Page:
While retinol has superior anti-aging effects on the skin, it doesn’t always work well in tandem with other skincare ingredients or actives due to its sheer potency. So whether you use retinol in a serum or moisturizer, it’s essential to know how to apply retinol. Especially when it comes to mixing it with other skincare products, knowing is a must. Here’s your guide on how to apply retinol as well as what you can and can’t mix your retinol products with for the best skincare results!
How to Apply Retinol
How to apply retinol depends on the product you’re using. For example, while it’s generally a good rule to apply serums to your face when it’s slightly damp, YOU may not want to do this with retinol, especially if you’re prone to irritation. Because it can more easily get into your skin.
When applying retinol as a moisturizer, you don’t need to apply much product—about the size of a pea is all that’s necessary for your whole face. If you’re new to retinol, you can start using the product every other day or every two days if your skin is very sensitive and gradually works up to daily use.
What Can You Mix Retinol With?
YOU can mix retinol with certain ingredients to help enhance its effectiveness and even reduce its potentially irritating side effects. Let’s look at a few ingredients that you can mix retinol with.
Ceramides are essentially fat molecules that compose part of the skin’s outer layer and play an essential role in your skin barrier and skin hydration. You can often find cermaides in moisturizers and balms and can help protect and nourish the skin.
Fortunately, you may find retinol pairs well with ceramides and the two together in moisturizers and eye creams. You can also use separate products to use these two in combination with each other.
A form of vitamin B3, using retinol with niacinamide may help reduce the irritation some people experience from using retinol. You can use two separate products when combining these two ingredients. A concentrated form of niacinamide and a nightly face balm with retinol. Or use one product that combines them both, such as a moisturizer.
It is one of the naturally occurring molecules that helps the skin retain its moisture. Hyaluronic acid and retinol tend to work well together, and you can often find them in a moisturizer or serum. To layer, you can use both of them in a moisturizer or layer in separate products. For example, your serum may contain hyaluronic acid and your moisturizer, retinol.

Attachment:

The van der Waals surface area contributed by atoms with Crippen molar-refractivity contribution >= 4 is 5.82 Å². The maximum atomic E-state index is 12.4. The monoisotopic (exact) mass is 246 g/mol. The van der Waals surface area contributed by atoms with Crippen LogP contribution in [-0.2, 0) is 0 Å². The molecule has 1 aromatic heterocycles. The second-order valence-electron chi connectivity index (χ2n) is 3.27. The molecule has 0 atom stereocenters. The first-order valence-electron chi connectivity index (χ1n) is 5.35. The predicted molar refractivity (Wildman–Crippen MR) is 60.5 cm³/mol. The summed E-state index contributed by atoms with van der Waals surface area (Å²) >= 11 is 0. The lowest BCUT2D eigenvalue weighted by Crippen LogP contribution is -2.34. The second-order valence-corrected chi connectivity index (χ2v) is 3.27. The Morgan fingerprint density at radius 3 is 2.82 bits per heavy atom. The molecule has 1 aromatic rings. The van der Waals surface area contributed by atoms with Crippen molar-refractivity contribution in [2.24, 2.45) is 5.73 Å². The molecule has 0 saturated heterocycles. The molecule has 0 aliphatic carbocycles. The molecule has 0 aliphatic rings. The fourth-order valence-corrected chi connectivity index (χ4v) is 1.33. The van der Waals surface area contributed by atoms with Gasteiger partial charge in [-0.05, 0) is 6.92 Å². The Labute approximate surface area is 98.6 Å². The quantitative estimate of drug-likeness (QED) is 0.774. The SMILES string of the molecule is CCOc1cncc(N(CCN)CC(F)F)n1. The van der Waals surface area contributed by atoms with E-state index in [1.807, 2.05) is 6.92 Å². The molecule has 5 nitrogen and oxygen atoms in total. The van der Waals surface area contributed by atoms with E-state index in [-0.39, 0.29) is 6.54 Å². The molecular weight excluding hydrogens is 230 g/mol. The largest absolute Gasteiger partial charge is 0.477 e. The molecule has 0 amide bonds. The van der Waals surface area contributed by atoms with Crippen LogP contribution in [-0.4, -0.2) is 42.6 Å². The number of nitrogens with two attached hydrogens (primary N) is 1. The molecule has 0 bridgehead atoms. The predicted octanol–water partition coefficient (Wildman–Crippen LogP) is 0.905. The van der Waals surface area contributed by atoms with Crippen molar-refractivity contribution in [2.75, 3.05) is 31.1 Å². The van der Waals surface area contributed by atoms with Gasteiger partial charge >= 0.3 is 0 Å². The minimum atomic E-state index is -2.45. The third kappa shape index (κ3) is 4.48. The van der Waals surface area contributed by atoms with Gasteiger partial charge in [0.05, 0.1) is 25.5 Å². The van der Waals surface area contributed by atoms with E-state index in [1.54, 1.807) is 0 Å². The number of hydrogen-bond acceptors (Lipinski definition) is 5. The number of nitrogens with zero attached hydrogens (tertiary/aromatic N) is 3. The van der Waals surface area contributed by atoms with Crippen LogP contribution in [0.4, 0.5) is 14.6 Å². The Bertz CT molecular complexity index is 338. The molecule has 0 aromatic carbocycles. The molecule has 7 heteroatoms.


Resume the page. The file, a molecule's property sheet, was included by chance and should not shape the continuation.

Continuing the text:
Using retinol with sunscreen is essential to protecting your skin from the potentially harmful effects of sun exposure. Retinol can make your skin more sensitive and even cause DNA damage when exposed to sunlight. So, it’s imperative to use sunscreen the next day after using retinol.
You may also use retinol during the day. Still, you must be mindful of sun exposure, ideally covering up skin or layering sunscreen over your retinol product as the final step in your skincare routine.
Using retinol and vitamin C together can help improve the appearance of skin aging and sun damage. It may also help improve skin dryness. Vitamin C is often found in retinol products, whether in its L-ascorbic acid form or other ingredients, such as rosehip oil or Kakadu plum. You can also use a vitamin C serum on its own in the morning to help prevent sun damage throughout the day.
The No-No Retinol Combinations For Your Skincare Routine
While retinol can work well with many of the following ingredients, it’s not designed to be used simultaneously or mixed with these skincare actives. So if you’re wondering how to apply retinol, avoid using it at the same time as these skincare ingredients.
Alpha hydroxy acid (AHA) is a chemical exfoliant that can take different forms, including glycolic acid. While you can use AHAs with retinol, it’s generally best to use them at different times. The reason is they can cause more skin irritation when used together. One exception to this rule is lactic acid, a type of AHA, which works well with retinol, particularly to address sun damage.
The best way to use AHA and retinol without mixing them is to use AHA in the morning and retinol at night. You can also use them both at night, but wait at least 30 minutes after using a product with AHA before applying retinol.
Beta hydroxy acid (BHA), another chemical exfoliant, can help support regular retinol use and be effective against fighting acne. While BHA is ideal for oily or acne-prone skin, using this skincare active with retinol can be too harsh on the skin. So, consider using a BHA such as salicylic acid in the morning routine and retinol at night routine to avoid irritation.
Physical exfoliants could include anything from sugars and salts to ground coffee to physically exfoliate the skin. Although you can and should exfoliate at least once a week (depending on your skin type), exfoliating your skin and using retinol immediately afterward may lead to more irritation.
Since retinol is generally better used at night due to its ability to make skin more sensitive to sunlight, you can exfoliate earlier in the day. If you exfoliate at night, consider skipping retinol that day to keep your skin happy and avoid potential irritation.
Although this skincare ingredient can be effective for some with acne, retinol shouldn’t be paired with benzoyl peroxide. Because it can cause too much skin irritation. Benzoyl peroxide can often be found in cleansers, masks and spot treatments. And it is best used at a different time of day than retinol products.
Grab This FREE Printable Guide on Mixing Retinol
Have YOU ever tried any of these combinations with retinol? Always take care when using retinol on your skin. And be mindful of any skincare active ingredients you use on the same day you use retinol. Have questions about how to apply retinol or what to mix it with? Grab our free printable guide!
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